Town of Gander hosts meeting on community
While the Town looks to grow fruits and vegetables in a community garden, it’s first looking to grow interest after a meeting at the Gander Community Centre on June 4.
© Brandon Anstey/tc•Media
SIGNING OFF – Jeff Keefe adds his name to the list of people interested in getting involved with a community garden project in Gander. While this is the year of planning, interest needs to grow to ensure success of the community grow effort.
There are 9 steps to laying down the foundations for a successful community garden; Bruce Barbour told a handful of interested residents —the first being building interest.
“Before, we were talking about garden beds, where it’s going to be and all that, but that’s not the first step,” said Barbour. “The first step is to get 9-12 people interested, and get individuals who are organized and contribute to the community. This is a framework that if you follow these steps it’s your biggest chance for success with a community garden. If you go first looking for a spot and you start putting your beds down without a structure or foundation, it’s not going to work. So, the first step is getting the people together, which we’re going to have to keep trying to do.”
The idea for starting a community garden in Gander came about as Town councillor Sarah McBreiarty was running for election, and it’s an idea that sparked the interest of residents at the meeting.
“Gardening is something I’ve been interested in for a long time,” said Jeff Keefe. “I garden at home in my backyard, but I’d like to have a bit more space, and that’s where I’m coming from.”
Harold Saunders is a veteran gardener who’s been involved with gardening since his childhood. “I grew potatoes when I was a kid in our potato garden,” said Saunders. “I grew vegetables at my house in Glovertown, had a green house, and I really enjoy it. My wife would say ‘what are you doing out there, you’ve been out there for two hours and you don’t have anything planted yet.”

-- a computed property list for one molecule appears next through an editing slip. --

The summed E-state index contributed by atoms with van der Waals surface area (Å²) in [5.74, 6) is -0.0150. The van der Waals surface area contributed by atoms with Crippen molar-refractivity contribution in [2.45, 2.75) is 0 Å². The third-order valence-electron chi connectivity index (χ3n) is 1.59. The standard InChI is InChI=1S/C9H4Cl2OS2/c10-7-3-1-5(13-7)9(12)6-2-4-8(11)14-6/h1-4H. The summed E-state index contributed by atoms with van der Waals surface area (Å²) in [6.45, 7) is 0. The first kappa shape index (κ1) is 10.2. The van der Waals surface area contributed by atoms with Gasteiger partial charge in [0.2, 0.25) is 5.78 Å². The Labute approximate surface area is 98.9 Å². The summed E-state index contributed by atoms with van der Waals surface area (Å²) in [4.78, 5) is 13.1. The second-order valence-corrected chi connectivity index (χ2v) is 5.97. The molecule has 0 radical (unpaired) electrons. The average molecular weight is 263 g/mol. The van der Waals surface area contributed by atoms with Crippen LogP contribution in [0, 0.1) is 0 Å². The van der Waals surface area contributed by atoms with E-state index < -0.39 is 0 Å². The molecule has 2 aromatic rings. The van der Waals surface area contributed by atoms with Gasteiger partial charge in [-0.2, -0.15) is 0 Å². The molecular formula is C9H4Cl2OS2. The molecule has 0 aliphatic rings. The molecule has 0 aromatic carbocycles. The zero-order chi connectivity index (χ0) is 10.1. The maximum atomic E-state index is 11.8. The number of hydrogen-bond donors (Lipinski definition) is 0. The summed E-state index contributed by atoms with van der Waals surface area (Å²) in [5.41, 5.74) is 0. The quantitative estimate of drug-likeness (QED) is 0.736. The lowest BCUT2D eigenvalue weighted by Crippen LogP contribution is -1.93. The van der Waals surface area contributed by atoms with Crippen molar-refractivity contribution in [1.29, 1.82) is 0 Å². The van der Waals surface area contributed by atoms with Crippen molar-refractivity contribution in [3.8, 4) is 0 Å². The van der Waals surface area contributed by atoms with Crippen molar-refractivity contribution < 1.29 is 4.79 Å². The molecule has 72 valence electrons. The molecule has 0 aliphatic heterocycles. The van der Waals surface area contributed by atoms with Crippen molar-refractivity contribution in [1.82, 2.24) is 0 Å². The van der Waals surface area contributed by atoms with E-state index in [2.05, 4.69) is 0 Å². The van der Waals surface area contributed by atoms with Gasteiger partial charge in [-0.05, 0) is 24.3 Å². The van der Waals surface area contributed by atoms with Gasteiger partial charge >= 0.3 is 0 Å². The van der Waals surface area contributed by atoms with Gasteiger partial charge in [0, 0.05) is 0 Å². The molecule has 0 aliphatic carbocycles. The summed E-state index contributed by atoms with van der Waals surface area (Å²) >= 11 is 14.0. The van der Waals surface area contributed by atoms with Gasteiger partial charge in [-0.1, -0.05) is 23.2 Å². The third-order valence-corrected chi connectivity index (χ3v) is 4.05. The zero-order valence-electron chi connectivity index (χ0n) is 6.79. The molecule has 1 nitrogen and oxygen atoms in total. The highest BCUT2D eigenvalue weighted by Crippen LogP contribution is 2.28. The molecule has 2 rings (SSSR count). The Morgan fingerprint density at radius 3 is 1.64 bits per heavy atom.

A community garden in Gander would provide a recreational outlet for anyone willing to get their hands a little dirty, and it would be educational, he said.
“Another thing is, I grew up in Glovertown where it was very little for anybody to do. I think it would be great for the kids because some of them think food comes from a can.”
Barbour agreed with Saunders about the educational aspect of getting people involved with the community garden project.
“I think that is a huge point to hit on is the need to educate children on how to grow food and what good food is,” said Barbour.
Going on genuine interest, Brenda Power showed up to the meeting because she wants to build up the gardening skills she had worked on with a family member.
“I basically came because I’m interested in growing things,” said Power. “I’ve grown things at the cabin with my dad, but I’m not the expert. He tells me when I’ve got to add fertilizer and all that.”
That experience with growing is the reason she wants to get involved with the community garden. Learning along the way, and taking a few pages from the seasoned green thumbs who would use the garden is great a oppourtunity, she said.
“I would like to know that for myself. I’ve got two grandchildren now, and it would be great for them to see how things grow, for them to appreciate and know just what affects the growing. They need to learn how to cultivate, to see how much work goes into it, and they need to understand that there’s work involved but you get a great reward.”
A community garden would lend itself to the growing need for recreation which in turn will help to nurture the sense of community in Gander, said Power.
“It’s a great recreational activity. I just have a concept of a garden where different people from town are going, and I might know something about peas and you might know something about potatoes.”
While the project is in its infancy stages, and the Town looks to grow interest, another meeting has been scheduled for later this month. Interested parties should come up with an idea to pitch to Town council for a plan and an area for the community garden, said Barbour.
“So, the first year is basically planning,” he said. “It’s getting together, following the steps, and within your group deciding on a democratic way to go about it.”